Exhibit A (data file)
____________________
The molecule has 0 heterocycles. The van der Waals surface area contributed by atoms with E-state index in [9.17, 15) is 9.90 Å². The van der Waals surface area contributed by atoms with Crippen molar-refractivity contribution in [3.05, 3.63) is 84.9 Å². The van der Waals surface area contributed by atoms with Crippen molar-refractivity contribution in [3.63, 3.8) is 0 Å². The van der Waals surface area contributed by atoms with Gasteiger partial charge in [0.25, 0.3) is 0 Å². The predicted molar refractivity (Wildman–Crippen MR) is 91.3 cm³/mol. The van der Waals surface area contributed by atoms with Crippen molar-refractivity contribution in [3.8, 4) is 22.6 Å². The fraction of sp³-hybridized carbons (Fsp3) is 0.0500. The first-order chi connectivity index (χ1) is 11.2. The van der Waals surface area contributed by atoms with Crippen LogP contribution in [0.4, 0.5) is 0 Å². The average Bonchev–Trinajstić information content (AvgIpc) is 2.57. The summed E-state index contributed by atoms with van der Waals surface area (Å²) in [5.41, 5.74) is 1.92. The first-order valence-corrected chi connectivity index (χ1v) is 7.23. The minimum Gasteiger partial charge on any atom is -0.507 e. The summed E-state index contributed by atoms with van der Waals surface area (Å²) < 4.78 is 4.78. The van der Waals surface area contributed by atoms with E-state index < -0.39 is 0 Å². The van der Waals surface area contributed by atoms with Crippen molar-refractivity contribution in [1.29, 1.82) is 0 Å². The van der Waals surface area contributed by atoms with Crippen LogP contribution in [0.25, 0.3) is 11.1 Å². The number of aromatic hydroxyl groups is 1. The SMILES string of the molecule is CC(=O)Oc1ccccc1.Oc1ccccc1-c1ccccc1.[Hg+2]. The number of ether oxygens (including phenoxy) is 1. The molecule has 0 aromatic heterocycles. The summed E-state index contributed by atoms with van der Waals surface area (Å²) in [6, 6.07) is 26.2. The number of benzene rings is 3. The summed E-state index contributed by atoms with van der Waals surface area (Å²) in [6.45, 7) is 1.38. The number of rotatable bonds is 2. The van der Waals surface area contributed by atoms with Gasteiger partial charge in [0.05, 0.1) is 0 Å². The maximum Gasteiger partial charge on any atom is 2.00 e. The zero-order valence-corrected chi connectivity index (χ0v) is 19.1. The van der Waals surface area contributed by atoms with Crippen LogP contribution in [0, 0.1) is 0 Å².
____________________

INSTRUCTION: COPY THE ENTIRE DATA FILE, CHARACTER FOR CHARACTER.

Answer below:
The molecule has 0 heterocycles. The van der Waals surface area contributed by atoms with E-state index in [9.17, 15) is 9.90 Å². The van der Waals surface area contributed by atoms with Crippen molar-refractivity contribution in [3.05, 3.63) is 84.9 Å². The van der Waals surface area contributed by atoms with Crippen molar-refractivity contribution in [3.63, 3.8) is 0 Å². The van der Waals surface area contributed by atoms with Gasteiger partial charge in [0.25, 0.3) is 0 Å². The predicted molar refractivity (Wildman–Crippen MR) is 91.3 cm³/mol. The van der Waals surface area contributed by atoms with Crippen molar-refractivity contribution in [3.8, 4) is 22.6 Å². The fraction of sp³-hybridized carbons (Fsp3) is 0.0500. The first-order chi connectivity index (χ1) is 11.2. The van der Waals surface area contributed by atoms with Crippen LogP contribution in [0.4, 0.5) is 0 Å². The average Bonchev–Trinajstić information content (AvgIpc) is 2.57. The summed E-state index contributed by atoms with van der Waals surface area (Å²) in [5.41, 5.74) is 1.92. The first-order valence-corrected chi connectivity index (χ1v) is 7.23. The minimum Gasteiger partial charge on any atom is -0.507 e. The summed E-state index contributed by atoms with van der Waals surface area (Å²) < 4.78 is 4.78. The van der Waals surface area contributed by atoms with E-state index < -0.39 is 0 Å². The van der Waals surface area contributed by atoms with Crippen molar-refractivity contribution in [1.29, 1.82) is 0 Å². The van der Waals surface area contributed by atoms with Crippen LogP contribution in [0.25, 0.3) is 11.1 Å². The number of aromatic hydroxyl groups is 1. The SMILES string of the molecule is CC(=O)Oc1ccccc1.Oc1ccccc1-c1ccccc1.[Hg+2]. The number of ether oxygens (including phenoxy) is 1. The molecule has 0 aromatic heterocycles. The summed E-state index contributed by atoms with van der Waals surface area (Å²) in [6, 6.07) is 26.2. The number of benzene rings is 3. The summed E-state index contributed by atoms with van der Waals surface area (Å²) in [6.45, 7) is 1.38. The number of rotatable bonds is 2. The van der Waals surface area contributed by atoms with Gasteiger partial charge in [0.05, 0.1) is 0 Å². The maximum Gasteiger partial charge on any atom is 2.00 e. The zero-order valence-corrected chi connectivity index (χ0v) is 19.1. The van der Waals surface area contributed by atoms with Crippen LogP contribution in [0, 0.1) is 0 Å².